Besides MDMA, other psychedelic research supported by Doblin include psilocybin, LSD and – potentially – the Amazonian “teacher plant” ayahuasca (DMT).
There are several other psychonauts exploring this field.
In collaboration with MAPS, San Francisco-based California Institute for Integral Studies will soon launch its Center for Psychedelic Therapies & Research. The center will train both ordained clergy and licensed clinicians as research therapists in the use of MDMA and psilocybin to treat end-of-life anxiety, PTSD and addiction.
In Marin County, San Anselmo psychiatrist Dr. Philip Wolfson, is exploring the use of MDMA to treat anxiety and depression among 18 patients with life-threatening illnesses. Of the first six subjects enrolled, four are over 60.
“MDMA-assisted psychotherapy is a very potent and promising tool for working with a variety of problems,” says Wolfson, citing “rapid improvement in symptoms and outlook.”
In the 1980’s Wolfson and his wife both found MDMA helpful when their son Noah was first diagnosed with leukemia at age 12, and after his death.
Therapeutically, Wolfson actively used MDMA — which affects the emotional centers of the brain, typically softening harsh critical and judgmental attitudes — to treat patients until 1985, when MDMA was suddenly classified as a Schedule I controlled substance by the US Drug Enforcement Administration.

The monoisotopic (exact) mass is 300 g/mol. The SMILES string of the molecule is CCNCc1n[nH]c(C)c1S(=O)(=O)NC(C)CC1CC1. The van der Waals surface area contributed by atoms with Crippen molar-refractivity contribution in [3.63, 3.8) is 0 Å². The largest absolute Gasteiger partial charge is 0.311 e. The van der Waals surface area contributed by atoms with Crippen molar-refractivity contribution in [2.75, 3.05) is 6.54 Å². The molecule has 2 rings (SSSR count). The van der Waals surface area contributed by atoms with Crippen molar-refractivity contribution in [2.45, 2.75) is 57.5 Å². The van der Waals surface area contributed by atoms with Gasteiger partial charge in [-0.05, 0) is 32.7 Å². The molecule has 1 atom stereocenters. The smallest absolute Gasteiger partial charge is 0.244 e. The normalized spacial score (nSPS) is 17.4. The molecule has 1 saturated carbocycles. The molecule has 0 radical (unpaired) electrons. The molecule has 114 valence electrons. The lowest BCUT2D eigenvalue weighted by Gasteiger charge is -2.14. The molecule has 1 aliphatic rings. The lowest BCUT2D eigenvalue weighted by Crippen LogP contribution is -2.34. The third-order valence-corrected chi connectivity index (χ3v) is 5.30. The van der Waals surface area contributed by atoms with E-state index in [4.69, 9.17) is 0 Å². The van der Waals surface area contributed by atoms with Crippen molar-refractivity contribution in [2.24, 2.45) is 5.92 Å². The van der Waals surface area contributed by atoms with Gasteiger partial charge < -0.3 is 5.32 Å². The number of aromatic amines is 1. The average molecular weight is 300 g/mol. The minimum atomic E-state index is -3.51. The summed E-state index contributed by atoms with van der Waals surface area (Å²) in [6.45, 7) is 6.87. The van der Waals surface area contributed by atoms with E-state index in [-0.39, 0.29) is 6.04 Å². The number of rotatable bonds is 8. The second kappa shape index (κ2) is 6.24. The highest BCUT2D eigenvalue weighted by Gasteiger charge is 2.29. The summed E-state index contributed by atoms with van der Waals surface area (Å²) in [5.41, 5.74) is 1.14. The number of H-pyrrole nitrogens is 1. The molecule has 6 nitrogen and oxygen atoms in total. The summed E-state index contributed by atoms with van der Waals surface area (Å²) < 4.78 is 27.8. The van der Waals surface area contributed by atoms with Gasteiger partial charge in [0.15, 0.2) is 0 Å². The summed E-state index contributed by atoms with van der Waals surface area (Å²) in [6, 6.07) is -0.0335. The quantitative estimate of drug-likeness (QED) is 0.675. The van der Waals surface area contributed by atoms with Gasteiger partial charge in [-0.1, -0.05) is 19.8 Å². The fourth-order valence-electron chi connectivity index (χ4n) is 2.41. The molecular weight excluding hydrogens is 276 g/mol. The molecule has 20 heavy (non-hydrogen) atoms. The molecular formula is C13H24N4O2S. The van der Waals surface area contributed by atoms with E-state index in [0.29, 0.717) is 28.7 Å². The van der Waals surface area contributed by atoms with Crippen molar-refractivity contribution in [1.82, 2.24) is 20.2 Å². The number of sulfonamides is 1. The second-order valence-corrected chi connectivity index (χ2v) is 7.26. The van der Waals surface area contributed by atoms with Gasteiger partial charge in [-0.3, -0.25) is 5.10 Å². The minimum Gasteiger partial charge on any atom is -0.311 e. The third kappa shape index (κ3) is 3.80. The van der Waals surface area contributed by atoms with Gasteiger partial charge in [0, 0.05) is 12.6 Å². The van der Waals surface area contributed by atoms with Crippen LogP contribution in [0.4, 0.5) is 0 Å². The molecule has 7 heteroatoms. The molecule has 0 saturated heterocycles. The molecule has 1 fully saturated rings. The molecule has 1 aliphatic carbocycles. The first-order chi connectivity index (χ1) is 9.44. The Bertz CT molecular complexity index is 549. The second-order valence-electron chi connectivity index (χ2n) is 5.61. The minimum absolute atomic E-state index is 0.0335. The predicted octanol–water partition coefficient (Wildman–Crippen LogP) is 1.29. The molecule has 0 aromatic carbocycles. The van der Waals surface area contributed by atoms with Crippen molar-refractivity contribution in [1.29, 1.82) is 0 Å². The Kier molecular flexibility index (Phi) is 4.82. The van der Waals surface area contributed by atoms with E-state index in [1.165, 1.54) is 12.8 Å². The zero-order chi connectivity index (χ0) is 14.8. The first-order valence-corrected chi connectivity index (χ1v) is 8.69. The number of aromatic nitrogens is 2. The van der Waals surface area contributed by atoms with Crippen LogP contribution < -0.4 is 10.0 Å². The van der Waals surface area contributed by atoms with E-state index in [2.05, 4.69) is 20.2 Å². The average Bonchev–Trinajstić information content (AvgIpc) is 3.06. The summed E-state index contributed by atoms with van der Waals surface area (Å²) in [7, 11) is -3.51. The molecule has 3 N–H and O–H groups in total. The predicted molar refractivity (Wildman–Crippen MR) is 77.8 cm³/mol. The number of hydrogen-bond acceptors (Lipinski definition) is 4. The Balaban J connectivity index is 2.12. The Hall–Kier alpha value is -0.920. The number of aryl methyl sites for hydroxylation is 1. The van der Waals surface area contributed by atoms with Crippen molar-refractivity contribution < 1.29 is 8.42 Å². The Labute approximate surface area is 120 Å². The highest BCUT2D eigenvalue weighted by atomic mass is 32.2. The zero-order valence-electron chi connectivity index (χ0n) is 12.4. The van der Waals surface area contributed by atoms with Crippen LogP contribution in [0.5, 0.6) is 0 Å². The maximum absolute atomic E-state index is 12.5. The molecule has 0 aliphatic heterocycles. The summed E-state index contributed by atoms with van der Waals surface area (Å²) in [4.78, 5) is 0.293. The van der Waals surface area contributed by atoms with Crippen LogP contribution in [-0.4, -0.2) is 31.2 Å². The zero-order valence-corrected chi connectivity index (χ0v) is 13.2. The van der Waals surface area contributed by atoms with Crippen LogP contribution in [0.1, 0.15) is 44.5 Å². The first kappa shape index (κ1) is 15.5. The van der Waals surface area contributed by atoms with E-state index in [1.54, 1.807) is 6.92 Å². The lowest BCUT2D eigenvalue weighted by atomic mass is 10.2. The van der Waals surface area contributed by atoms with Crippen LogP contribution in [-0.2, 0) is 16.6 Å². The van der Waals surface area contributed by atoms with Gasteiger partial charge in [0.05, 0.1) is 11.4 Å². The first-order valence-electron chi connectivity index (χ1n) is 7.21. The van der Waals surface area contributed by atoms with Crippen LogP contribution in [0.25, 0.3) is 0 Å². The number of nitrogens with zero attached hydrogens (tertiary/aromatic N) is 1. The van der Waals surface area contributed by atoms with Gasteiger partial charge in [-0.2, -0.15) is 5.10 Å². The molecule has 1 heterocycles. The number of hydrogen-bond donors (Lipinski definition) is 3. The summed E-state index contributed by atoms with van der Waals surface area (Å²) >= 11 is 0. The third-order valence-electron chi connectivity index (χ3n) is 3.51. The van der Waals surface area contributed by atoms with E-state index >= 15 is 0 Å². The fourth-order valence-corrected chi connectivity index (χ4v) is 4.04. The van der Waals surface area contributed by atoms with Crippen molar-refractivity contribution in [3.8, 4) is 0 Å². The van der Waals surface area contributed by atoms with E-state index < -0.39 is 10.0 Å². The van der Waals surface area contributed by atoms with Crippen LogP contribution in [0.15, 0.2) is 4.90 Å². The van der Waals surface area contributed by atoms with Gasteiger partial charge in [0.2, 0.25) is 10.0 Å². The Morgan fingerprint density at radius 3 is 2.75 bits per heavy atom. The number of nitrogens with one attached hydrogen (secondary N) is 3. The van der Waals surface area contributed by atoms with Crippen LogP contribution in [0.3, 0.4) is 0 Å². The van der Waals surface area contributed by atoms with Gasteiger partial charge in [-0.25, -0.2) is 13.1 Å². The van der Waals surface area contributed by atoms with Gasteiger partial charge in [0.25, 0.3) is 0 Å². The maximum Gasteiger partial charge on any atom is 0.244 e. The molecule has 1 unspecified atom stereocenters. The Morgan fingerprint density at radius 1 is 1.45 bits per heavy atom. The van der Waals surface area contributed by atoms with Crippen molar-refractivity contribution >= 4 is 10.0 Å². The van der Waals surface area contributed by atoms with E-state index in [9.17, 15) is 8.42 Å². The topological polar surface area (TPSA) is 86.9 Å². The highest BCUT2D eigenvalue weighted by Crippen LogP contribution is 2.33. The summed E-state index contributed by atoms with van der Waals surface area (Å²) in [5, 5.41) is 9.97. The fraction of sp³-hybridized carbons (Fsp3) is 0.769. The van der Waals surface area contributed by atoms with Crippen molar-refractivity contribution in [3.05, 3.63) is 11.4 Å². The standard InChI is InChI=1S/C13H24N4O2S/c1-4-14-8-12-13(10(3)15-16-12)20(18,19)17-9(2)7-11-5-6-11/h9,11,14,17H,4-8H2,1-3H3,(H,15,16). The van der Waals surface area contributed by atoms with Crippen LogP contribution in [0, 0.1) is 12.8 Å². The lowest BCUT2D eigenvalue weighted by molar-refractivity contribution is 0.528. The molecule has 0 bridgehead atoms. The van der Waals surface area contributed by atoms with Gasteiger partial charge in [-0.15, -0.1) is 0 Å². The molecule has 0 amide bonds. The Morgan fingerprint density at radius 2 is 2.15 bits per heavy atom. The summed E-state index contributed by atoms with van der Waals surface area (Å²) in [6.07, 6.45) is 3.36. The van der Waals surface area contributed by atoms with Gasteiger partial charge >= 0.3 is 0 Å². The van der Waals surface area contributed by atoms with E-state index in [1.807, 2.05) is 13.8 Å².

A year later MAPS was founded. Since then the organization has distributed nearly $25 million to fund psychedelic research.
Thankfully, says Doblin, a new group of federal regulators took over around 1990.
“The regulators at the FDA have been our main allies for over 20 years because they’re pro-science over politics, and sympathetic of patient needs,” says Doblin.
In Brazil in the early 1990’s, Dr. Charles Grob, of Harbor-UCLA Medical Center, studied frequent users of the medicinal plant ayahuasca, many of whom had formerly been addicted to alcohol, drugs and psychopathic behavior. The participants frequently experienced powerful psycho-spiritual experiences and, with it, greater meaning to their lives.
“The alcoholism entirely disappeared,” says Grob in a YouTube video. “They stopped drinking. They stopped using drugs. They stopped engaging in anti-social behavior, so it was quite dramatic.”
Calling psychedelics “existential medicines,” Grob in 2008 finished a four-year study exploring the use of psilocybin among terminal cancer patients (aged 35-58) suffering from extreme anxiety and saw these results: “A renewed sense of meaning and purpose to their lives.”